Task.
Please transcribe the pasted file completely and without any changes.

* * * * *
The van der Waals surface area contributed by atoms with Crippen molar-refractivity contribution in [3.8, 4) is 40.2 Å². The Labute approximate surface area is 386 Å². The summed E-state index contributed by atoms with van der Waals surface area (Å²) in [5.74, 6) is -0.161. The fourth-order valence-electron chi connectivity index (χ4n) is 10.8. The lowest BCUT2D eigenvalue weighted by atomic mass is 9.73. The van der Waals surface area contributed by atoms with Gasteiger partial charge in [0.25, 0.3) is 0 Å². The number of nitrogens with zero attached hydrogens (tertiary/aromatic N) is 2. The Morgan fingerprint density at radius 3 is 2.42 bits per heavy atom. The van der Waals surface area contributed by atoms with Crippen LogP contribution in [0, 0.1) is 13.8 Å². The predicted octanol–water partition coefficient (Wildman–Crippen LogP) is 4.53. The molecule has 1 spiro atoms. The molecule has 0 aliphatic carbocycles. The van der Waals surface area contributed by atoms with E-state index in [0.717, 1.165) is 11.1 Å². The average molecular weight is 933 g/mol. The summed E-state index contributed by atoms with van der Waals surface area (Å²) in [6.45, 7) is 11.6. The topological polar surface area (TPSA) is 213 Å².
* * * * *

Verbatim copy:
The van der Waals surface area contributed by atoms with Crippen molar-refractivity contribution in [3.8, 4) is 40.2 Å². The Labute approximate surface area is 386 Å². The summed E-state index contributed by atoms with van der Waals surface area (Å²) in [5.74, 6) is -0.161. The fourth-order valence-electron chi connectivity index (χ4n) is 10.8. The lowest BCUT2D eigenvalue weighted by atomic mass is 9.73. The van der Waals surface area contributed by atoms with Gasteiger partial charge in [0.25, 0.3) is 0 Å². The number of nitrogens with zero attached hydrogens (tertiary/aromatic N) is 2. The Morgan fingerprint density at radius 3 is 2.42 bits per heavy atom. The van der Waals surface area contributed by atoms with Crippen LogP contribution in [0, 0.1) is 13.8 Å². The predicted octanol–water partition coefficient (Wildman–Crippen LogP) is 4.53. The molecule has 1 spiro atoms. The molecule has 0 aliphatic carbocycles. The van der Waals surface area contributed by atoms with E-state index in [0.717, 1.165) is 11.1 Å². The average molecular weight is 933 g/mol. The summed E-state index contributed by atoms with van der Waals surface area (Å²) in [6.45, 7) is 11.6. The topological polar surface area (TPSA) is 213 Å².